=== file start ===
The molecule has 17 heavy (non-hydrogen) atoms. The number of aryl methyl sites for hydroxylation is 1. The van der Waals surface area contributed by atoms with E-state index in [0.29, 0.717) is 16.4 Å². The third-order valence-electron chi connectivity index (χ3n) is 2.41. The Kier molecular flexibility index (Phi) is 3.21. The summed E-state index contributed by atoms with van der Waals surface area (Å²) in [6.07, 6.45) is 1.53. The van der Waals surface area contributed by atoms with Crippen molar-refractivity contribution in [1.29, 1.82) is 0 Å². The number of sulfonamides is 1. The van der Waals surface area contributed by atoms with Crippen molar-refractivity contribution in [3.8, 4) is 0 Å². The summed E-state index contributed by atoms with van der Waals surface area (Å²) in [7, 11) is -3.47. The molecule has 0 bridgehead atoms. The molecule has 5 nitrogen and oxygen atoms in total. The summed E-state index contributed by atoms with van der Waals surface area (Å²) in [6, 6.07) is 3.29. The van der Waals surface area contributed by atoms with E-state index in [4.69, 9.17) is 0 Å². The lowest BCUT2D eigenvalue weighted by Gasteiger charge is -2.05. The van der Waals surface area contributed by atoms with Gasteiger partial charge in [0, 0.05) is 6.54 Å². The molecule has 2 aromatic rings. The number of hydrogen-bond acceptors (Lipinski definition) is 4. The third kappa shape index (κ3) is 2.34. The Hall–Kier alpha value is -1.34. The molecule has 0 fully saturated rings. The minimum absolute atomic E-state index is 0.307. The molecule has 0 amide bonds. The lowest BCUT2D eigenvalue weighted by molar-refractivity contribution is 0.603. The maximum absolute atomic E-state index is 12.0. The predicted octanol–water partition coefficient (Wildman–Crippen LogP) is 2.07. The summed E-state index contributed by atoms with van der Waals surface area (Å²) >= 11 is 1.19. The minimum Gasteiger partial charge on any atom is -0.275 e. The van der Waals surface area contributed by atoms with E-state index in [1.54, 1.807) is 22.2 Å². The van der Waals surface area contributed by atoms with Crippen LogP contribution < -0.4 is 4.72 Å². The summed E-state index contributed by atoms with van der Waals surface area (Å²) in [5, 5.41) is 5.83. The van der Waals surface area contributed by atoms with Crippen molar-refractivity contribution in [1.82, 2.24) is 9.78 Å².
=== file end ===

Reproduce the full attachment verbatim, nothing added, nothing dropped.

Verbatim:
The molecule has 17 heavy (non-hydrogen) atoms. The number of aryl methyl sites for hydroxylation is 1. The van der Waals surface area contributed by atoms with E-state index in [0.29, 0.717) is 16.4 Å². The third-order valence-electron chi connectivity index (χ3n) is 2.41. The Kier molecular flexibility index (Phi) is 3.21. The summed E-state index contributed by atoms with van der Waals surface area (Å²) in [6.07, 6.45) is 1.53. The van der Waals surface area contributed by atoms with Crippen molar-refractivity contribution in [1.29, 1.82) is 0 Å². The number of sulfonamides is 1. The van der Waals surface area contributed by atoms with Crippen molar-refractivity contribution in [3.8, 4) is 0 Å². The summed E-state index contributed by atoms with van der Waals surface area (Å²) in [7, 11) is -3.47. The molecule has 0 bridgehead atoms. The molecule has 5 nitrogen and oxygen atoms in total. The summed E-state index contributed by atoms with van der Waals surface area (Å²) in [6, 6.07) is 3.29. The van der Waals surface area contributed by atoms with E-state index in [4.69, 9.17) is 0 Å². The lowest BCUT2D eigenvalue weighted by Gasteiger charge is -2.05. The van der Waals surface area contributed by atoms with Gasteiger partial charge in [0, 0.05) is 6.54 Å². The molecule has 2 aromatic rings. The number of hydrogen-bond acceptors (Lipinski definition) is 4. The third kappa shape index (κ3) is 2.34. The Hall–Kier alpha value is -1.34. The molecule has 0 fully saturated rings. The minimum absolute atomic E-state index is 0.307. The molecule has 0 amide bonds. The lowest BCUT2D eigenvalue weighted by molar-refractivity contribution is 0.603. The maximum absolute atomic E-state index is 12.0. The predicted octanol–water partition coefficient (Wildman–Crippen LogP) is 2.07. The summed E-state index contributed by atoms with van der Waals surface area (Å²) >= 11 is 1.19. The minimum Gasteiger partial charge on any atom is -0.275 e. The van der Waals surface area contributed by atoms with E-state index in [1.54, 1.807) is 22.2 Å². The van der Waals surface area contributed by atoms with Crippen LogP contribution < -0.4 is 4.72 Å². The summed E-state index contributed by atoms with van der Waals surface area (Å²) in [5, 5.41) is 5.83. The van der Waals surface area contributed by atoms with Crippen molar-refractivity contribution in [1.82, 2.24) is 9.78 Å².